With people returning to work, there's the question of how to get there. Many cities around the world are encouraging biking, walking and other private transportation methods to avoid clogging public transit systems that could be cesspools for the coronavirus as lockdowns ease. But for those without other options, taking trains, subways and buses will again become a part of daily life, though it will be anything but mundane. Here's how four cities are handling the return of the commuter:
Paris: Some one million stickers have gone up across Paris public transportation networks to enforce social distancing measures. Only those with approval from work or for a doctor's appointment are allowed to use the trains, buses and tram during peak commuting hours. Masks are also obligatory, and cameras are being placed at the popular Châtelet station to monitor mask use through recognition software.
Rome: Lawmakers in the Italian capital are considering implementing varying public transportation ticket prices depending on the time of day to manage crowds during the start of its Phase 2 of deconfinement. For commuters, the government is also considering implementing separate entry and exit routes and regular hand-sanitizing points. Further, the Ministry of Health is encouraging commuters to buy tickets online and through apps. In Rome, tourist buses are being used to ease travel.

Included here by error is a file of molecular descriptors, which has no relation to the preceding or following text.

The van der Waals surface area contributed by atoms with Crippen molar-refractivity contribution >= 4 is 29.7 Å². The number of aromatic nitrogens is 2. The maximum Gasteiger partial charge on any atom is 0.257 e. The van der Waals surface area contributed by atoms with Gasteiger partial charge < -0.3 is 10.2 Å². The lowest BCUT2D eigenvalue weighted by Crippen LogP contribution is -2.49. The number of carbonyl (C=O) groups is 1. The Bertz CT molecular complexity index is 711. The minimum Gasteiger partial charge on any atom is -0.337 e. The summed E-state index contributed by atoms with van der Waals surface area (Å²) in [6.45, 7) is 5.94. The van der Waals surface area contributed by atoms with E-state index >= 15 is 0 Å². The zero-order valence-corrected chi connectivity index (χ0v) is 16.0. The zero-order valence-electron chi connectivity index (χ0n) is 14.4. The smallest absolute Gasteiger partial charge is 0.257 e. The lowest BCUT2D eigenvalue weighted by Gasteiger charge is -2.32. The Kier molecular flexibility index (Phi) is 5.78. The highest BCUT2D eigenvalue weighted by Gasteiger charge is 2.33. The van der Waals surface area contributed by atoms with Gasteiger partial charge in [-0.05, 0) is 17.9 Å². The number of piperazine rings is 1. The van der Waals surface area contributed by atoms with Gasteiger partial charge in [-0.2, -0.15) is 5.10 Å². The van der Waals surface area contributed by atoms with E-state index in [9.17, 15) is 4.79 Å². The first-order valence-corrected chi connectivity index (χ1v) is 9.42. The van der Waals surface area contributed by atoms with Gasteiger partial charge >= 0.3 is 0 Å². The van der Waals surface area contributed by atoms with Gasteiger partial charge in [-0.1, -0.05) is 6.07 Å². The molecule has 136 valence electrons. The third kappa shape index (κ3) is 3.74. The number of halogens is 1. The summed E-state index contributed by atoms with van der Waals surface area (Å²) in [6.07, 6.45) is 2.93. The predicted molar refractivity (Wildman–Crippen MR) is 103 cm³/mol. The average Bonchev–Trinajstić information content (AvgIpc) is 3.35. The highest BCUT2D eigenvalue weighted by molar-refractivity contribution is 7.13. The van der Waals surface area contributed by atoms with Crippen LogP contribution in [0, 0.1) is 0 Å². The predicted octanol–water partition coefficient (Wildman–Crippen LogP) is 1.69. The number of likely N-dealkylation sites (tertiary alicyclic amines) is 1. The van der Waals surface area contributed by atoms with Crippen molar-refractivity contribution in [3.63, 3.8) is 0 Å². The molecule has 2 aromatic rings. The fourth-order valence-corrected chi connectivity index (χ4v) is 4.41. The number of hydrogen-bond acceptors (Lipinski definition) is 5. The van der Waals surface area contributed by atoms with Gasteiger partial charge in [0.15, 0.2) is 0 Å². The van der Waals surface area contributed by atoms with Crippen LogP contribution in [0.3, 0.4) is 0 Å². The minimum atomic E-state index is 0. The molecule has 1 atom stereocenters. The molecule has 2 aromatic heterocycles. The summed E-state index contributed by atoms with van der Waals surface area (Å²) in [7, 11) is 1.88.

Passengers wearing masks on the metro in Taipei. — Photo: Jin Liwang/Xinhua/ZUMA
Taipei: The Taiwan Railways Administration began requiring temperature-taking using infrared cameras and the Taipei metro has a similar system. Anyone with a fever of 100.4 degrees Fahrenheit or higher is banned from boarding. With its proximity to China, Taiwan enforced early containment measures nationwide, including daily and even hourly cleanings for trains and buses. Those arriving in Taiwan are banned from public transport and instead take epidemic-prevention taxis. Looking ahead, Taipei is also testing driverless buses, which eliminate drivers potentially becoming contaminated.
Casablanca: In March, the metro in Morocco's economic capital limited tram capacity to 100 passengers per vehicle on the city's two lines. Turnstiles, ticket validators and other equipment are cleaned regularly, with trams disinfected each night. The frequency of trams was also increased to spread out passengers, with similar measures in place for the tram system in Morocco's capital Rabat.
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